Read it and weep: Madison’s high schools should keep their cops
Amelia Royko Maurer appears to have some anger issues. I don’t know if her cop hate originated with or precedes the death of her friend Paul Heenan* in November 2012 but wherever there is an opportunity, our Derail the Jail-er is front and center to bash the police.
Ms. Royko-Maurer now plays the martyr. She, too, is a victim — a victim of the police! Her story is that police refused to respond to her own police call for help as the price she pays for daring to buck the police power structure. Oddly enough, now this woman vows to take matters into her own hands in what sounds frighteningly like vigilante justice.
At its January 16 meeting, Ms. Royko-Maurer told the Madison Common Council that police refused to respond to her call for help because of her anti-cop activism. That calumny has been effectively refuted. Royko-Mauer told the Council that her young daughter walking with a 9-year-old friend was “chased by three young men.” Transcribed from the official audio at 2:48:04 to 2:51.46:
She went hardware store got what she needed and then came home. I called the non-emergency number, I was scared in part because … the people [her daughter] described are people who often fill our jails and become subject of, you know, oppression in our community.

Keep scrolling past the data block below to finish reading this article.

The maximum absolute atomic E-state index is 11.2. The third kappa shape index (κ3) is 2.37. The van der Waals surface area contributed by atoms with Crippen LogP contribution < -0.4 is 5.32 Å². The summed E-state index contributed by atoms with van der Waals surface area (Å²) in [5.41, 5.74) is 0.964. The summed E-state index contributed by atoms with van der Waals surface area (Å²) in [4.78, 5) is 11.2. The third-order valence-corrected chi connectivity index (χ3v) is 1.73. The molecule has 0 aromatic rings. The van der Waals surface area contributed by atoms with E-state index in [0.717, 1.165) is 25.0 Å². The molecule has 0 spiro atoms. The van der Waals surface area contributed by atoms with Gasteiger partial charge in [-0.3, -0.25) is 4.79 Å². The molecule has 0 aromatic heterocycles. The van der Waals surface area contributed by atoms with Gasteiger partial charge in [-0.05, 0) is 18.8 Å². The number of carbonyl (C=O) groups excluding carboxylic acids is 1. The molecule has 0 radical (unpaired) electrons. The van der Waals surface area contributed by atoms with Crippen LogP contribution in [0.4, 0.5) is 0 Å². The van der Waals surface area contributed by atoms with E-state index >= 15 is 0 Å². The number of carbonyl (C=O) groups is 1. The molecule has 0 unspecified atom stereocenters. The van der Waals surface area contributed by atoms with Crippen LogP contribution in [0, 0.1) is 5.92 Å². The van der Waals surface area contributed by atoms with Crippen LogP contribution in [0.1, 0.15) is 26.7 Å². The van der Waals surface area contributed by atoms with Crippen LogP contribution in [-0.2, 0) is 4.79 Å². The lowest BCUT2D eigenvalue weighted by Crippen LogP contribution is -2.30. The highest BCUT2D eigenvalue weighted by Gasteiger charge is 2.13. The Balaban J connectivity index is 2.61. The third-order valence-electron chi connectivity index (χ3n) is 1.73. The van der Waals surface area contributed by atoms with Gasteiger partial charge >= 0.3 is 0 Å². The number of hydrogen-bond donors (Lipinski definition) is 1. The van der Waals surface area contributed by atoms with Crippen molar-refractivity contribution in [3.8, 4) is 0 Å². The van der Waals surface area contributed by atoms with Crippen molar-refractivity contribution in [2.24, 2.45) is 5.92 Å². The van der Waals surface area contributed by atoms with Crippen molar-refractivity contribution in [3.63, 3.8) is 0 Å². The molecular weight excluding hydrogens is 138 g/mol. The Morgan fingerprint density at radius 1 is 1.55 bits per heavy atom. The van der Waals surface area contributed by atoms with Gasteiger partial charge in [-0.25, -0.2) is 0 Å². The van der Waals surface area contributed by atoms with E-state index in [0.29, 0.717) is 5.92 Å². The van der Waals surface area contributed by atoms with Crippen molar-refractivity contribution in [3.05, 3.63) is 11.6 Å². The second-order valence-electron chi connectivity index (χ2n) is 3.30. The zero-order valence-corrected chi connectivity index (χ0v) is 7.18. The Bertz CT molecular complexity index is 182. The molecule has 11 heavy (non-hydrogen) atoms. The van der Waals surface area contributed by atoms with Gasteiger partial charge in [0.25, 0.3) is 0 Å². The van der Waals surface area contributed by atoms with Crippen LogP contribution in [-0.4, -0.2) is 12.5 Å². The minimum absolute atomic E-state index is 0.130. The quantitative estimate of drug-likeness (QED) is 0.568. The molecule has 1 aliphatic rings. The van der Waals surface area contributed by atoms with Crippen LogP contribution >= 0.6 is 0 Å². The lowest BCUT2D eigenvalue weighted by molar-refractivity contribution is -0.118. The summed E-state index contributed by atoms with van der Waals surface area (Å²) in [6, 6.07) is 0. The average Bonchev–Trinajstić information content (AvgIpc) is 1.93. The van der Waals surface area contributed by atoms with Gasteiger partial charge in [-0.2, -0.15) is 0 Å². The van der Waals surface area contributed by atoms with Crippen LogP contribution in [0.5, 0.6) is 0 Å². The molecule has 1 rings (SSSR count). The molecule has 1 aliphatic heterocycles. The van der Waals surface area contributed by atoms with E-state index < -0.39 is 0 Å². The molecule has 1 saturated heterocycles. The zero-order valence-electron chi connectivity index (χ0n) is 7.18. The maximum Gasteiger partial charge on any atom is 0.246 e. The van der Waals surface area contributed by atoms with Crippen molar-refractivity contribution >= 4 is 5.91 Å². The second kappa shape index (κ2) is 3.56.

(How the poor liberal-progressive-socialist chokes on the words. C’mon, Amelia, say it: They were black. African-American.)
So I wanted to take a measured approach, I wanted to call the police to ensure there would be some accountability but didn’t want to set off an alarm that might risk lives unnecessarily of people who may not be the people and also who had not killed anyone, they just did something that was very dangerous.
(That’s right, Amelia, those trigger-happy cops haven’t got their bag limit, yet.) Now for the big lie:
Nobody visited my home, nobody came to my door so there is a penalty when you do what I do. …. because when we do speak out … What I found when I did an open records request is that another person within the department said let me take this case it should be closed but Central District said no, the case is closed. So there is a risk … so I am dealing with that case, I am finding those people, I’m trying to find a community process … because men shouldn’t do that to girl, when men follow a child to school, the case isn’t closed when my case is closed. But it’s not all about me … or this strange obsessive cult following of Chief Koval it is people who are targeted mostly by the police when we have too many of them.
What the records shows
This week, MPD Captain Jason Freedman responded:
During her public comment at the January 16 Common Council meeting, Ms. Amelia Royko-Maurer referenced an incident involving a family member and made several statements suggesting that she did not receive a response or adequate service from the Central Police District. Those comments did not accurately reflect the level of service provided by MPD, and I feel compelled to provide some additional information regarding the incident and our response.